1. You skip rice and opt for white bread.
It’s a well-known fact that white rice is one of the quickest ways to stock on carbs. In fact, this is usually the first to go when you start on a low-carb diet. Unfortunately, people looking for an alternative usually turn to bread—the wrong kind only. Similar to white rice, white bread is also high in carbohydrates, and eating a lot of it doesn’t do anything to help your cause. Although the best way to go is to eliminate bread all together, it may be very hard for Filipinas to give up this alternative to the staple kanin, so if you can’t go for brown or red rice, opt for whole wheat bread instead. It’s low in carbs, high in fiber, and is very filling.
2. You eat too much meat.
Low-carb diets usually focus on an increased intake of protein, which is found in meat. However, too much meat, especially those that aren’t lean, can leave you feeling bloated and even heavier than before. WebMD recommends lean meats like chicken breasts and lean beef including tenderloin and sirloin. If you want to skip meat all together, fish is also a great source of protein.
3. You’re not eating vegetables.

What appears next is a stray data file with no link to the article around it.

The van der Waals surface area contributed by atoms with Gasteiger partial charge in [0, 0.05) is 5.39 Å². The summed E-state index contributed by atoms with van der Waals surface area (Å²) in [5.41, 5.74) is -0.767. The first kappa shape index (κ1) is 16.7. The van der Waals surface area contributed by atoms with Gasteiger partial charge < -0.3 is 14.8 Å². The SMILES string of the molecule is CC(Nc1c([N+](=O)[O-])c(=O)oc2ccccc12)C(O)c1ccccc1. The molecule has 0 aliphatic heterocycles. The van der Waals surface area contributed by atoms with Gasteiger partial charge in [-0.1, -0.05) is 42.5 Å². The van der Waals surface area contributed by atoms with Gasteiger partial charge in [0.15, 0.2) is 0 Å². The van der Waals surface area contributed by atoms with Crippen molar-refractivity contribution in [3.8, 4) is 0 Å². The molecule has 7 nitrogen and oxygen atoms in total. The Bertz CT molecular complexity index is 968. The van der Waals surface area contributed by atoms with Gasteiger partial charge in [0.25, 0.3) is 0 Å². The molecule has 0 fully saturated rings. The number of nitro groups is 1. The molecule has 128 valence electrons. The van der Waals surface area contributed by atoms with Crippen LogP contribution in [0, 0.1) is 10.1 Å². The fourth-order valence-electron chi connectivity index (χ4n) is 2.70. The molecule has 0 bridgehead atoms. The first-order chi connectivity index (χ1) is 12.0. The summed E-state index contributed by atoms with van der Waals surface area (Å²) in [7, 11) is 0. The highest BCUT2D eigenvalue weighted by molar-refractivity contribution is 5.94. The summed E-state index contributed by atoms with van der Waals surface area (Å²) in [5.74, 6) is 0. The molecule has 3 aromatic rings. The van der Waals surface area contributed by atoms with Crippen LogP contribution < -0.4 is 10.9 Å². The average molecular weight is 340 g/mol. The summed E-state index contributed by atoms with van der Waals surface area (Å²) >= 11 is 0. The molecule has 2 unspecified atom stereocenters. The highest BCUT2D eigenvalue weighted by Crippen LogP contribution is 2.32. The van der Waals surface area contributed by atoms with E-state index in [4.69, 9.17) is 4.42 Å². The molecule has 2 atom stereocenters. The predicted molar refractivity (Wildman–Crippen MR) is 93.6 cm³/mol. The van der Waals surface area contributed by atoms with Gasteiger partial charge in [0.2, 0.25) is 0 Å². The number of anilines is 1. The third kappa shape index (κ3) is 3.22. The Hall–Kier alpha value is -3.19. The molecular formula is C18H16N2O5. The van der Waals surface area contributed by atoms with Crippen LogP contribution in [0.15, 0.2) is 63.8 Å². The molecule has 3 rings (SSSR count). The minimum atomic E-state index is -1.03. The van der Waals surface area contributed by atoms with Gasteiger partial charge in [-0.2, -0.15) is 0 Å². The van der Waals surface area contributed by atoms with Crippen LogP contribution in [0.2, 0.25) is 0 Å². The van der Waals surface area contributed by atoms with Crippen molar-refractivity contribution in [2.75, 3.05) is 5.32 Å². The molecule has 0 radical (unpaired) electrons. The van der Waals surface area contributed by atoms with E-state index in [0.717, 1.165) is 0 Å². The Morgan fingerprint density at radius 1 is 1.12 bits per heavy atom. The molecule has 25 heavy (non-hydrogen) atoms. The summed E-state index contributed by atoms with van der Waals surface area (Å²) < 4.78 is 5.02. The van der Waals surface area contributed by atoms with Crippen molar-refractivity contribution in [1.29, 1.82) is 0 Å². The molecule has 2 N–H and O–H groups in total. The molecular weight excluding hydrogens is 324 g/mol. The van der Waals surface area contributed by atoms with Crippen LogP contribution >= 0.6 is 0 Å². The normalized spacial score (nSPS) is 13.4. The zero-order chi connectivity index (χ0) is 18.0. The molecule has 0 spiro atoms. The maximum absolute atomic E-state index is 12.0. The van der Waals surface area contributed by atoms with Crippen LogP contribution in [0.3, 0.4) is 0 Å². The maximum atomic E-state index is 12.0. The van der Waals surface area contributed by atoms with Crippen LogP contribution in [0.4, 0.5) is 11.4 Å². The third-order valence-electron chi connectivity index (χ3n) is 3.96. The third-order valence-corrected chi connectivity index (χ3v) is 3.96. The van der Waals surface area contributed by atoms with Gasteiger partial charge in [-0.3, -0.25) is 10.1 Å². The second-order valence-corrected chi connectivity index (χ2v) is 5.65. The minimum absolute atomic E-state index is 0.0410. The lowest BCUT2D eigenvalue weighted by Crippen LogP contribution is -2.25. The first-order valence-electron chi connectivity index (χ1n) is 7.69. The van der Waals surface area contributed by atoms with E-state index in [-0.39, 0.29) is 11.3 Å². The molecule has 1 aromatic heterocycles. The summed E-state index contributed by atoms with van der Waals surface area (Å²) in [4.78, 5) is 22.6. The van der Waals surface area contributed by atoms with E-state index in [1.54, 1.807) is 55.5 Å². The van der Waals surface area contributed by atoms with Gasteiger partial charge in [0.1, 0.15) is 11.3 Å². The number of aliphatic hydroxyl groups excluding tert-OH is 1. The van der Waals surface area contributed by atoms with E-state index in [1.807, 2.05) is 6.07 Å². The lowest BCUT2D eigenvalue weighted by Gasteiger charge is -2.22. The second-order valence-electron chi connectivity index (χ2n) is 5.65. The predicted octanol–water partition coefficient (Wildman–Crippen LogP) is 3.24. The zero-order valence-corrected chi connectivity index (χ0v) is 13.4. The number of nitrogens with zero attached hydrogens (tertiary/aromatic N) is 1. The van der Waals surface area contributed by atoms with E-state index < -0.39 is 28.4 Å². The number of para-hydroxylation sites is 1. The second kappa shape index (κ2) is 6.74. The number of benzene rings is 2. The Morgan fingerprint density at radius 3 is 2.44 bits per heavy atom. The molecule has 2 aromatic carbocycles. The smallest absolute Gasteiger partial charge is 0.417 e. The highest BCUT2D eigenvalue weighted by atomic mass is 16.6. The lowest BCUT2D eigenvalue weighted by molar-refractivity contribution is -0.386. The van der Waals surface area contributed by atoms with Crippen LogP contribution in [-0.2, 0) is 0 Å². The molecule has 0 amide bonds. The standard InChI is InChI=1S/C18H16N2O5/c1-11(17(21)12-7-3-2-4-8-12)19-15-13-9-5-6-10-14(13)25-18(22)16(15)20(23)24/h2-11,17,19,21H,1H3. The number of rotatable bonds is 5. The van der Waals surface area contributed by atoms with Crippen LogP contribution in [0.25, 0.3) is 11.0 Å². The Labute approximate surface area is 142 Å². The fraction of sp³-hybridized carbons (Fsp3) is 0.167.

Vegetables are an integral part of a low carb diet as they help balance things out. Green leafy veggies such as spinach and kale are great options. Cucumbers, broccoli, and cauliflower are also good when you’re getting bored with your usual greens. You may want to avoid starchy root crops such as potatoes, though, as these are high in carbohydrates.
4. You’re too scared of fat.
Not all kinds of fat are bad. According to Harvard.edu, monounsaturated and polyunsaturated fats found in olive oil, avocados, nuts, corn oil, and sunflower oil are needed by the body and can help lower cholesterol levels.
5. You don’t read food labels.
Don’t rely on those low-carb tags stamped on your food products. Make sure to always read the nutritional value of everything that you grab during grocery weekend. Avoid anything with refined sugars which usually go by names like glucose, sucrose, and fructose. It may be tedious, but you’ll benefit from the habit of screening what you buy in the long run.